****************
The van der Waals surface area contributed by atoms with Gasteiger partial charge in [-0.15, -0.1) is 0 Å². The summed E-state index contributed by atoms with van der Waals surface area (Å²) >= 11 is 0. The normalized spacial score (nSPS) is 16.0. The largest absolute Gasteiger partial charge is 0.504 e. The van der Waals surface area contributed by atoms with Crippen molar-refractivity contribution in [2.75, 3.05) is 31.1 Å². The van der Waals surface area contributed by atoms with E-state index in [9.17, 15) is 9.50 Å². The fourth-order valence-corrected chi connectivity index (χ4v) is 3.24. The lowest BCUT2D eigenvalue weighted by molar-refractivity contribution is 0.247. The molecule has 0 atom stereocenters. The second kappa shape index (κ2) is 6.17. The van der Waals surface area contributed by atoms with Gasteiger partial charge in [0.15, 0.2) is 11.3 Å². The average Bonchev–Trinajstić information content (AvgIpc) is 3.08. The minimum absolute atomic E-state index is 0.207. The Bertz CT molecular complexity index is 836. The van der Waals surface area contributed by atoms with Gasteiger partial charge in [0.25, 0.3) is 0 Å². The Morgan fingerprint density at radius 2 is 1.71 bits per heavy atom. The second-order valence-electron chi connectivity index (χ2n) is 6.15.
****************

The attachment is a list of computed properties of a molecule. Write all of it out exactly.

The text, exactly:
The van der Waals surface area contributed by atoms with Gasteiger partial charge in [-0.15, -0.1) is 0 Å². The summed E-state index contributed by atoms with van der Waals surface area (Å²) >= 11 is 0. The normalized spacial score (nSPS) is 16.0. The largest absolute Gasteiger partial charge is 0.504 e. The van der Waals surface area contributed by atoms with Crippen molar-refractivity contribution in [2.75, 3.05) is 31.1 Å². The van der Waals surface area contributed by atoms with E-state index in [9.17, 15) is 9.50 Å². The fourth-order valence-corrected chi connectivity index (χ4v) is 3.24. The lowest BCUT2D eigenvalue weighted by molar-refractivity contribution is 0.247. The molecule has 0 atom stereocenters. The second kappa shape index (κ2) is 6.17. The van der Waals surface area contributed by atoms with Gasteiger partial charge in [0.15, 0.2) is 11.3 Å². The average Bonchev–Trinajstić information content (AvgIpc) is 3.08. The minimum absolute atomic E-state index is 0.207. The Bertz CT molecular complexity index is 836. The van der Waals surface area contributed by atoms with Gasteiger partial charge in [0.25, 0.3) is 0 Å². The Morgan fingerprint density at radius 2 is 1.71 bits per heavy atom. The second-order valence-electron chi connectivity index (χ2n) is 6.15.